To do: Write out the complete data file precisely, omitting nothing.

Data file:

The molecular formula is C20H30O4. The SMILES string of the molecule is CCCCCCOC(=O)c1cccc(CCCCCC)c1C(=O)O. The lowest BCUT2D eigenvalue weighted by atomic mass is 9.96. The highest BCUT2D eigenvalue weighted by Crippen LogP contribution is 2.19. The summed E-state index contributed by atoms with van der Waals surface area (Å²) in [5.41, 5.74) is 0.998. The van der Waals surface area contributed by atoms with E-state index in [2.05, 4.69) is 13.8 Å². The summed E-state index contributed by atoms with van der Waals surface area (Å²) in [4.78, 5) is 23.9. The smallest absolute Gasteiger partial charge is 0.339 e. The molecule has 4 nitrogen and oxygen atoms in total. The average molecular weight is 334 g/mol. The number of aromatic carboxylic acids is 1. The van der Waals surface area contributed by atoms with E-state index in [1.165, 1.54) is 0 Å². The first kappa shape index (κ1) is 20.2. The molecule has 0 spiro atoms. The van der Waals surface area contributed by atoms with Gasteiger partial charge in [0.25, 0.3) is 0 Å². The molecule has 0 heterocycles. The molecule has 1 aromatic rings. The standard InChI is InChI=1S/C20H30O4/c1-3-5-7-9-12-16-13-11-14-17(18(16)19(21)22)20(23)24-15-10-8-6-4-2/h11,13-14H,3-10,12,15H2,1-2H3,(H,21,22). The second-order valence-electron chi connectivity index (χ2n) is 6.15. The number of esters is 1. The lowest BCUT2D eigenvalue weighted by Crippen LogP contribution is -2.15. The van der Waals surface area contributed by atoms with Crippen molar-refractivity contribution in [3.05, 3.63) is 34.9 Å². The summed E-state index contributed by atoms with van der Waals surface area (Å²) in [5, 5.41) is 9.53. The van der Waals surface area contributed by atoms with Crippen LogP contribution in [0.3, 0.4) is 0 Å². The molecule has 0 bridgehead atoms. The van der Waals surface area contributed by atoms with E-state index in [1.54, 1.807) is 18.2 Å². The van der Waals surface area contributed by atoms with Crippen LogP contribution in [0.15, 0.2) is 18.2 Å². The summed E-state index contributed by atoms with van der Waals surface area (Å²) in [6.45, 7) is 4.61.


The molecular formula is C20H30O4. The SMILES string of the molecule is CCCCCCOC(=O)c1cccc(CCCCCC)c1C(=O)O. The lowest BCUT2D eigenvalue weighted by atomic mass is 9.96. The highest BCUT2D eigenvalue weighted by Crippen LogP contribution is 2.19. The summed E-state index contributed by atoms with van der Waals surface area (Å²) in [5.41, 5.74) is 0.998. The van der Waals surface area contributed by atoms with E-state index in [2.05, 4.69) is 13.8 Å². The summed E-state index contributed by atoms with van der Waals surface area (Å²) in [4.78, 5) is 23.9. The smallest absolute Gasteiger partial charge is 0.339 e. The molecule has 4 nitrogen and oxygen atoms in total. The average molecular weight is 334 g/mol. The number of aromatic carboxylic acids is 1. The van der Waals surface area contributed by atoms with E-state index in [1.165, 1.54) is 0 Å². The first kappa shape index (κ1) is 20.2. The molecule has 0 spiro atoms. The van der Waals surface area contributed by atoms with Gasteiger partial charge in [0.25, 0.3) is 0 Å². The molecule has 0 heterocycles. The molecule has 1 aromatic rings. The standard InChI is InChI=1S/C20H30O4/c1-3-5-7-9-12-16-13-11-14-17(18(16)19(21)22)20(23)24-15-10-8-6-4-2/h11,13-14H,3-10,12,15H2,1-2H3,(H,21,22). The second-order valence-electron chi connectivity index (χ2n) is 6.15. The number of esters is 1. The lowest BCUT2D eigenvalue weighted by Crippen LogP contribution is -2.15. The van der Waals surface area contributed by atoms with Crippen molar-refractivity contribution in [3.05, 3.63) is 34.9 Å². The summed E-state index contributed by atoms with van der Waals surface area (Å²) in [5, 5.41) is 9.53. The van der Waals surface area contributed by atoms with Crippen LogP contribution in [0.3, 0.4) is 0 Å². The molecule has 0 bridgehead atoms. The van der Waals surface area contributed by atoms with E-state index in [1.54, 1.807) is 18.2 Å². The van der Waals surface area contributed by atoms with Crippen LogP contribution in [0.15, 0.2) is 18.2 Å². The summed E-state index contributed by atoms with van der Waals surface area (Å²) in [6.45, 7) is 4.61.